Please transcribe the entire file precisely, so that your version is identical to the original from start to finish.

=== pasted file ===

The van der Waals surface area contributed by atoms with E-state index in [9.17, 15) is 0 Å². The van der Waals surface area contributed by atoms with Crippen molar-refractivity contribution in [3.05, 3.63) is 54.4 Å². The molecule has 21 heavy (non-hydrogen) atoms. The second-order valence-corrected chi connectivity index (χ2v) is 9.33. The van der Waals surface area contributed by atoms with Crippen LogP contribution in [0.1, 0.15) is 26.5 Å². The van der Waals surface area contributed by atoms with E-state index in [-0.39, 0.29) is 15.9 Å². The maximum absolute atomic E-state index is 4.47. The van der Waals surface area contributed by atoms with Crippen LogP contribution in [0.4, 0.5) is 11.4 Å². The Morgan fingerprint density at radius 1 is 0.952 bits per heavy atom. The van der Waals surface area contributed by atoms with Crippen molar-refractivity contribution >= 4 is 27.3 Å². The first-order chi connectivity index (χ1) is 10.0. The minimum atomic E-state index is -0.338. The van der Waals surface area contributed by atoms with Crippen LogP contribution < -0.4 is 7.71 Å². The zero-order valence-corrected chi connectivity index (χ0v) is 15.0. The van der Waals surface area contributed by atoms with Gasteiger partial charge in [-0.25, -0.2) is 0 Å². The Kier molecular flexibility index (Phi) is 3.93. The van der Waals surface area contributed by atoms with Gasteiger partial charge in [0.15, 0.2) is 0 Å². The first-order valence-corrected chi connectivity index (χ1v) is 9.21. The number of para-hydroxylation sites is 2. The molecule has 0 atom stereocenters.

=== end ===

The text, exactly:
The van der Waals surface area contributed by atoms with E-state index in [9.17, 15) is 0 Å². The van der Waals surface area contributed by atoms with Crippen molar-refractivity contribution in [3.05, 3.63) is 54.4 Å². The molecule has 21 heavy (non-hydrogen) atoms. The second-order valence-corrected chi connectivity index (χ2v) is 9.33. The van der Waals surface area contributed by atoms with Crippen LogP contribution in [0.1, 0.15) is 26.5 Å². The van der Waals surface area contributed by atoms with E-state index in [-0.39, 0.29) is 15.9 Å². The maximum absolute atomic E-state index is 4.47. The van der Waals surface area contributed by atoms with Crippen LogP contribution in [0.4, 0.5) is 11.4 Å². The Morgan fingerprint density at radius 1 is 0.952 bits per heavy atom. The van der Waals surface area contributed by atoms with Crippen molar-refractivity contribution >= 4 is 27.3 Å². The first-order chi connectivity index (χ1) is 10.0. The minimum atomic E-state index is -0.338. The van der Waals surface area contributed by atoms with Crippen LogP contribution < -0.4 is 7.71 Å². The zero-order valence-corrected chi connectivity index (χ0v) is 15.0. The van der Waals surface area contributed by atoms with Gasteiger partial charge in [-0.25, -0.2) is 0 Å². The Kier molecular flexibility index (Phi) is 3.93. The van der Waals surface area contributed by atoms with Gasteiger partial charge in [0.15, 0.2) is 0 Å². The first-order valence-corrected chi connectivity index (χ1v) is 9.21. The number of para-hydroxylation sites is 2. The molecule has 0 atom stereocenters.